Monday, March 22, 2010

why am i posting this!?

Dear Mikael,
if you read this before i see you tonight:
I wrote this, but i don't think i can share it at the coffeehouse. i'm sorry.

Mikael asked us to write our own vagina monologues based on the prompt "what would your vagina say if it could say two words" to perform at the women's coffeehouse for theatre of the oppressed. at first i felt weird about it. i felt like it reduced me to being my vagina. But in talking about it i realized that a great deal of my personal "heartache" does have to do with a kind of "vagina issue." I don't think i can share it though. i am not a real big sharer... as evidenced by the fact that i have given 4 people the url to this site.... i think it is just too deep in me to share like that. i'm not ready. but i will post it here. for 4 people to see. because i am ready for that. so here it is, my vagina monologue:

Why would you want to hear about my vagina? I guess you could say all women have a vagina monologue, and, since that is true, I just have a hard time thinking that you would care to hear about mine. There are much more important vagina monologues out there. Ones that are meaningful and actually heart wrenching and ones that can make you stop and wonder about the state of humanity. Ones that can make you laugh. Ones that are less pathetic than mine. I hate mine. I hate that it matters to me. I hate that no matter how hard I try to will myself, I can’t change it. And I hate sharing it right now.

When I was a kid I never went through one of those “boys have cooties” phases. I always liked the boys. Of course I put on the appropriate show for the rest of the class should we all have to hold hands for prayer or something. I would make faces and try to pull the sleeves of my sweater all the way down over my hands. I would make some loud proclamation about how I would need to wash the sweater the moment I got home. But secretly, I loved it. I loved holding hands. I loved that at the end of one of the songs in show choir I had to sit on Andrew’s lap and pose cheerily. I loved being assigned a swing dance partner. I always loved boys.

Around the time I turned 12 my parents told me that I was not allowed to “date” anyone until I was sixteen. I didn’t really mind. I couldn’t see the point of dating anyone when I was twelve anyway. Neither of us could drive or anything. What would we do? I was always rather practical…except for this one notion, which escaped my carefully executed logic and reason: For some reason I thought I would have someone to date when I was sixteen. I just assumed that by the time I was sixteen some handsome fellow would be waiting in the wings. That was not the case.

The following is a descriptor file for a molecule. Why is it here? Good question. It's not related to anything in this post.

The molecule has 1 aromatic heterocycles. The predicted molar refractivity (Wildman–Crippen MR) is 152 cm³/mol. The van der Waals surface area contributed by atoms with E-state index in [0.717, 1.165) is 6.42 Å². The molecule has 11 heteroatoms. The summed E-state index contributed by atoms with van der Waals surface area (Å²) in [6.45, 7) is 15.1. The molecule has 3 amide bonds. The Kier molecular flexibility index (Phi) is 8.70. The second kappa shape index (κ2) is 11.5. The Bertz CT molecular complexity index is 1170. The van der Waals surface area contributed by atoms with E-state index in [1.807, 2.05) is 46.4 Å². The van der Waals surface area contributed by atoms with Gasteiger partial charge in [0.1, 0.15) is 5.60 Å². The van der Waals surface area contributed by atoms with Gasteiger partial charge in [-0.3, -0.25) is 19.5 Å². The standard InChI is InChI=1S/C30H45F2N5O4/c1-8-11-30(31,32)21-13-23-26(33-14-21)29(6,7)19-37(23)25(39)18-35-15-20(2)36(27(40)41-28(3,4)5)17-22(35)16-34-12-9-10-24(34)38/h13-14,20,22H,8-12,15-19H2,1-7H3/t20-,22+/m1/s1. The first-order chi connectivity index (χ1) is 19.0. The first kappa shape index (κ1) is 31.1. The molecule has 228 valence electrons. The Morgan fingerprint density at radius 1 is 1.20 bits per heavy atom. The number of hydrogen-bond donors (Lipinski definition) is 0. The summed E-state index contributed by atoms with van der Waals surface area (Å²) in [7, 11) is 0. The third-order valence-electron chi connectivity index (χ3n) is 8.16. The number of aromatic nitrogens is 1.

16 passed. So did 17. 18. 19. 20. 21. and 22. High school ended. College began. And ended. For a really long time I still believed that someone would want me. It was just around the corner. It could happen tomorrow. I watched each and every one of my friends get a boyfriend or a girlfriend. I listened to the stories of their first dates and first kisses. I rejoiced with them and I helped them put their hearts back together if it ended. I waited patiently for my turn. I had a lot of friends. I liked who I was. Other people liked who I was. I was appreciated as a good friend and as intelligent and talented. I still felt happy for a long time.

Most struggles become easier over time. We learn how to handle them and we can move on, but not this one. This struggle only gains fuel as time goes on because each day is another day that no one noticed you. I noticed a few people over the years, but they never looked my way, and I started to learn things. I learned that no matter how smart I was, or how supposedly talented, or how funny, or how interesting, or how many hours I spent hanging out after midnight, or how much time I gave listening, or how many other people who say you are perfect for each other, or how much of myself I shared with someone-- there would always be someone better. There would always be someone he wanted more. And I would find myself watching the two of them walk away together under the stars at our group camping trip, or I would see him at the airport and then I would see her and then I would watch him kiss her and not be able to move my eyes. Or he would move away without even saying goodbye to me. He asked my best friend to the dance. I became the consolation prize, time after time. If he couldn’t hang out with her, I would do.

And now I realize that it does not matter how many times I have been appreciated for my mind because no one even wants me enough to hold my hand. Let alone have anything to do with my vagina. And all I want in this world is for someone to hold my hand.

Lots of people have told me I am pretty, but I am not beautiful enough for anyone to want me. I mean really want me. To want my mind and my body. To desire me. Everything I am always adds up to a little less than the girl next to me. So he picks her. It’s simple math.

What would my vagina say if it could say two words? Nothing. It doesn’t have anyone to talk to.

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